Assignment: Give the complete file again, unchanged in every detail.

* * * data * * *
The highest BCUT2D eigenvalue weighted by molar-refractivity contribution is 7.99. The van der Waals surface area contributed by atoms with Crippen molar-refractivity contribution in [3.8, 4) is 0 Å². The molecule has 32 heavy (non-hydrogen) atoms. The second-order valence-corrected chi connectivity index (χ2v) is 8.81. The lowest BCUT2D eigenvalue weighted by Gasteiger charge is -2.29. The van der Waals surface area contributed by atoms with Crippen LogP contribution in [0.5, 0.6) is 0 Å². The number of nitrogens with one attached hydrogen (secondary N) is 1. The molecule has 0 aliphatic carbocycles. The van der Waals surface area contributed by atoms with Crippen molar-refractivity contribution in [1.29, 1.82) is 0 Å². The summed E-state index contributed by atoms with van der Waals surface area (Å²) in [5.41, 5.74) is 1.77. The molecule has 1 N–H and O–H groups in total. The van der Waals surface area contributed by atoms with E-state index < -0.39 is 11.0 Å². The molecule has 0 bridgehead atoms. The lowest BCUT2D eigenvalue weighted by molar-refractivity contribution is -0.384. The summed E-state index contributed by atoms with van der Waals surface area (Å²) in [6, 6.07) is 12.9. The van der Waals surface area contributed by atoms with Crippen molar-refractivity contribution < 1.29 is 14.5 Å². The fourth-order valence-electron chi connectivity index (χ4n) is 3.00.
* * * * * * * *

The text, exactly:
The highest BCUT2D eigenvalue weighted by molar-refractivity contribution is 7.99. The van der Waals surface area contributed by atoms with Crippen molar-refractivity contribution in [3.8, 4) is 0 Å². The molecule has 32 heavy (non-hydrogen) atoms. The second-order valence-corrected chi connectivity index (χ2v) is 8.81. The lowest BCUT2D eigenvalue weighted by Gasteiger charge is -2.29. The van der Waals surface area contributed by atoms with Crippen LogP contribution in [0.5, 0.6) is 0 Å². The number of nitrogens with one attached hydrogen (secondary N) is 1. The molecule has 0 aliphatic carbocycles. The van der Waals surface area contributed by atoms with Crippen molar-refractivity contribution in [1.29, 1.82) is 0 Å². The summed E-state index contributed by atoms with van der Waals surface area (Å²) in [5.41, 5.74) is 1.77. The molecule has 1 N–H and O–H groups in total. The van der Waals surface area contributed by atoms with E-state index < -0.39 is 11.0 Å². The molecule has 0 bridgehead atoms. The lowest BCUT2D eigenvalue weighted by molar-refractivity contribution is -0.384. The summed E-state index contributed by atoms with van der Waals surface area (Å²) in [6, 6.07) is 12.9. The van der Waals surface area contributed by atoms with Crippen molar-refractivity contribution < 1.29 is 14.5 Å². The fourth-order valence-electron chi connectivity index (χ4n) is 3.00.